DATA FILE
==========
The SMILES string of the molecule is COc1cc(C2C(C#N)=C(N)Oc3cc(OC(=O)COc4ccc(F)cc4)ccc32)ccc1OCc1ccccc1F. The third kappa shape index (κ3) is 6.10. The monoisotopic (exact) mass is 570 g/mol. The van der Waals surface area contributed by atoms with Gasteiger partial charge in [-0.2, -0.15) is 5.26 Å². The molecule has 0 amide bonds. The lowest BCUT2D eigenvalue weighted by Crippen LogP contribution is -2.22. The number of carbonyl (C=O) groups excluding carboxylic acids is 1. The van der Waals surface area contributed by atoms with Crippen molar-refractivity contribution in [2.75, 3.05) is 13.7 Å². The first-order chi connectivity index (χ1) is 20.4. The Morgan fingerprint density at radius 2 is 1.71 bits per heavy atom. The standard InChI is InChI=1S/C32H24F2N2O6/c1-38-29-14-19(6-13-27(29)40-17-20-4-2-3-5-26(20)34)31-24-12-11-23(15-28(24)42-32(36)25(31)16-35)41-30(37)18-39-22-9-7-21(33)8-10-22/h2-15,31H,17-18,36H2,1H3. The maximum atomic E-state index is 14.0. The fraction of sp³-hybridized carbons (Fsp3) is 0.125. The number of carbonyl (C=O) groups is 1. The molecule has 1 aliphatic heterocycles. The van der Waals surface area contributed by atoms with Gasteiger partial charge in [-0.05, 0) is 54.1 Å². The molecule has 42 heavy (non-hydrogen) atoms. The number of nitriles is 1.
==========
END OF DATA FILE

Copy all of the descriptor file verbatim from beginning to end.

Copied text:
The SMILES string of the molecule is COc1cc(C2C(C#N)=C(N)Oc3cc(OC(=O)COc4ccc(F)cc4)ccc32)ccc1OCc1ccccc1F. The third kappa shape index (κ3) is 6.10. The monoisotopic (exact) mass is 570 g/mol. The van der Waals surface area contributed by atoms with Gasteiger partial charge in [-0.2, -0.15) is 5.26 Å². The molecule has 0 amide bonds. The lowest BCUT2D eigenvalue weighted by Crippen LogP contribution is -2.22. The number of carbonyl (C=O) groups excluding carboxylic acids is 1. The van der Waals surface area contributed by atoms with Crippen molar-refractivity contribution in [2.75, 3.05) is 13.7 Å². The first-order chi connectivity index (χ1) is 20.4. The Morgan fingerprint density at radius 2 is 1.71 bits per heavy atom. The standard InChI is InChI=1S/C32H24F2N2O6/c1-38-29-14-19(6-13-27(29)40-17-20-4-2-3-5-26(20)34)31-24-12-11-23(15-28(24)42-32(36)25(31)16-35)41-30(37)18-39-22-9-7-21(33)8-10-22/h2-15,31H,17-18,36H2,1H3. The maximum atomic E-state index is 14.0. The fraction of sp³-hybridized carbons (Fsp3) is 0.125. The number of carbonyl (C=O) groups is 1. The molecule has 1 aliphatic heterocycles. The van der Waals surface area contributed by atoms with Gasteiger partial charge in [-0.05, 0) is 54.1 Å². The molecule has 42 heavy (non-hydrogen) atoms. The number of nitriles is 1.